Kabbalah is Jewish theology. The principal book of Kabbalah, the Zohar, was written by Rabbi Shimon bar Yochai about 1800 years ago. He died on Lag b’Omer (that day is commemorated this year on Friday May 23, 2008) His grave in Meron, Israel is visited each year on that day and bonfires are lit in his memory. The Zohar gives answers to basic questions such as: Who and what is man and why we are here?
For further information, I recommend: “Kabbalah for Dummies” by Arthur Kurzweil, Wiley Publishing, Inc. As to who may study Kabbalah, I will quote from his book”
“Of course, you don’t have to be Jewish to study Kabbalah. On the contrary, in today’s world, the wisdom of the great spiritual traditions is, for the first time, universally available. In the past, you may have been able to find a book here or there or spend some time with an occasional teacher from a religious or spiritual tradition that wasn’t your own. But now books , Web sites and ease of travel afford the opportunity to encounter the world’s great religious and spiritual traditions. There’s certainly nothing wrong with wanting to nourish oneself at the watering hole of any source of wisdom.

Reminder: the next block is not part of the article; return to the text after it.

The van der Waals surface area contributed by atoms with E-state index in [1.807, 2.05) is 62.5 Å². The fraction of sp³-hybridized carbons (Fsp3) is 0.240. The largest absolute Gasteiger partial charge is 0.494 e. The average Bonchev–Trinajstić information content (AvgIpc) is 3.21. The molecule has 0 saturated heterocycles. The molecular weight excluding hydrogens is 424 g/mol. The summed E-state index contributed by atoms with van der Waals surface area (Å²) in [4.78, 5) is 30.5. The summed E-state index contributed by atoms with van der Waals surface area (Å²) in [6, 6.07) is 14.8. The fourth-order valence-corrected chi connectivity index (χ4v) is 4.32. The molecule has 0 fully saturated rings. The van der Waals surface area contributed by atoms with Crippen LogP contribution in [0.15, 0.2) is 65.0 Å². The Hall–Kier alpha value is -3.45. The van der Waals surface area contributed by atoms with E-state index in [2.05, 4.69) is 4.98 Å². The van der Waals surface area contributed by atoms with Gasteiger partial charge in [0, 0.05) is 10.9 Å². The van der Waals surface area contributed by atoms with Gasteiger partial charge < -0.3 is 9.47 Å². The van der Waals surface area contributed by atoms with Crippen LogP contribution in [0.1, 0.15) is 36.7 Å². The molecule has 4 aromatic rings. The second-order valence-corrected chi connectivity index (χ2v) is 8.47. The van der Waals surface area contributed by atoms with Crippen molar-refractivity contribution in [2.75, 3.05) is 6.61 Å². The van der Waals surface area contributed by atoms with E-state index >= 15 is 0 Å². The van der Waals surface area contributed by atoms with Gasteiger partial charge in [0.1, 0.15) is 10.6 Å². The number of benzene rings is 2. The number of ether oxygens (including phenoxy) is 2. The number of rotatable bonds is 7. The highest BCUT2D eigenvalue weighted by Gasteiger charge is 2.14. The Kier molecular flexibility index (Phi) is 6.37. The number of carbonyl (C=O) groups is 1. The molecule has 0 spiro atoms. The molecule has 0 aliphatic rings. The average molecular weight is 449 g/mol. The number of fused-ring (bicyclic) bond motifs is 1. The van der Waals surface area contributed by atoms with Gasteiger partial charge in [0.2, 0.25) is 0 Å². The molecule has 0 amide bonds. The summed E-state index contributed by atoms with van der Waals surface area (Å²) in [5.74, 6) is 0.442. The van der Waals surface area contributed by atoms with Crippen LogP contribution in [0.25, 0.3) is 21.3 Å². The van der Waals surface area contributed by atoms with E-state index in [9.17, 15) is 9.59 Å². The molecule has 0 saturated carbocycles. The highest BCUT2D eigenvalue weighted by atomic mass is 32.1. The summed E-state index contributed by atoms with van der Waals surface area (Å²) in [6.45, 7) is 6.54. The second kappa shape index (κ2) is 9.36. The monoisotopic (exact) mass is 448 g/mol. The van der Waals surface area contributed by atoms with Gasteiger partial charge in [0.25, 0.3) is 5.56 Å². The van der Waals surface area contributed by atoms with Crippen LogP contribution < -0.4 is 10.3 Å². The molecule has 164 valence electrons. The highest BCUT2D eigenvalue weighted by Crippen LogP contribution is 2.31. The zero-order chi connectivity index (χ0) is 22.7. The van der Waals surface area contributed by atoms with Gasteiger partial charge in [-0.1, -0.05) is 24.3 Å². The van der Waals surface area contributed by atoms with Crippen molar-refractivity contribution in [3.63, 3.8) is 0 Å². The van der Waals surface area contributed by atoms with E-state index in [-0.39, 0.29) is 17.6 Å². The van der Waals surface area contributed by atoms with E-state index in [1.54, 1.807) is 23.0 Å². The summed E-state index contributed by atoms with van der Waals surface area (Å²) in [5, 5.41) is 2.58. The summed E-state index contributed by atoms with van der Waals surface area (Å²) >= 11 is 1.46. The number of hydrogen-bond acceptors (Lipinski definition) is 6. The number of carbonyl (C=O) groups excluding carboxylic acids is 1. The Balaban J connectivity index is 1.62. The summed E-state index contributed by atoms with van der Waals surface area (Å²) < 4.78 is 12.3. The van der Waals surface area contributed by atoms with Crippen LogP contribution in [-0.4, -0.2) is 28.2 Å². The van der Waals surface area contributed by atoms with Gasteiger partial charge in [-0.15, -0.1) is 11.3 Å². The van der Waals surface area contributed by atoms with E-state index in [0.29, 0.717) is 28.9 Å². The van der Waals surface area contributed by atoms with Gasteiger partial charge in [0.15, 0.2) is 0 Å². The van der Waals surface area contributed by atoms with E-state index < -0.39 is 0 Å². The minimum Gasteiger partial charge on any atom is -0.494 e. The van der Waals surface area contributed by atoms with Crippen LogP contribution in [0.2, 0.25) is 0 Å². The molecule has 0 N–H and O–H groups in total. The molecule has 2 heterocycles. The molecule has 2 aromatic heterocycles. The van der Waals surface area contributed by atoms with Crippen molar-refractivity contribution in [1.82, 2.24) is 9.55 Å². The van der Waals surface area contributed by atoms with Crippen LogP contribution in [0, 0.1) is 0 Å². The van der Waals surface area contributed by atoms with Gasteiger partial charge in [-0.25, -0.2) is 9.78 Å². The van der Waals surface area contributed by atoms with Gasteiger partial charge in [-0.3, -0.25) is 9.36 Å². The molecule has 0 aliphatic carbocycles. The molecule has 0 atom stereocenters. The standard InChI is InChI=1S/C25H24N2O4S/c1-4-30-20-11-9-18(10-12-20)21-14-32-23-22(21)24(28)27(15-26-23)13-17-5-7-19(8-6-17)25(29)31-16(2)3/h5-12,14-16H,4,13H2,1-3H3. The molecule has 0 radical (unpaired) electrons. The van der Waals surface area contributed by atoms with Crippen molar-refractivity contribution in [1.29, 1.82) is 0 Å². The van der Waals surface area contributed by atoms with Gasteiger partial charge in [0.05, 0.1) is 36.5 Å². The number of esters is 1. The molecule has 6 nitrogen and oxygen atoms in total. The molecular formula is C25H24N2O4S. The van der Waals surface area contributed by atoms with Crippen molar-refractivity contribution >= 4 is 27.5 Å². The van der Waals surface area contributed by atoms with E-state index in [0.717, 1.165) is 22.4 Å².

The sculpture represents my dream of a Kabbalah camp ground for every man.
This hand built fired clay sculpture is, 18” wide x 12” deep x 12” high, and is decorated with under glazes, acrylics and ribbon.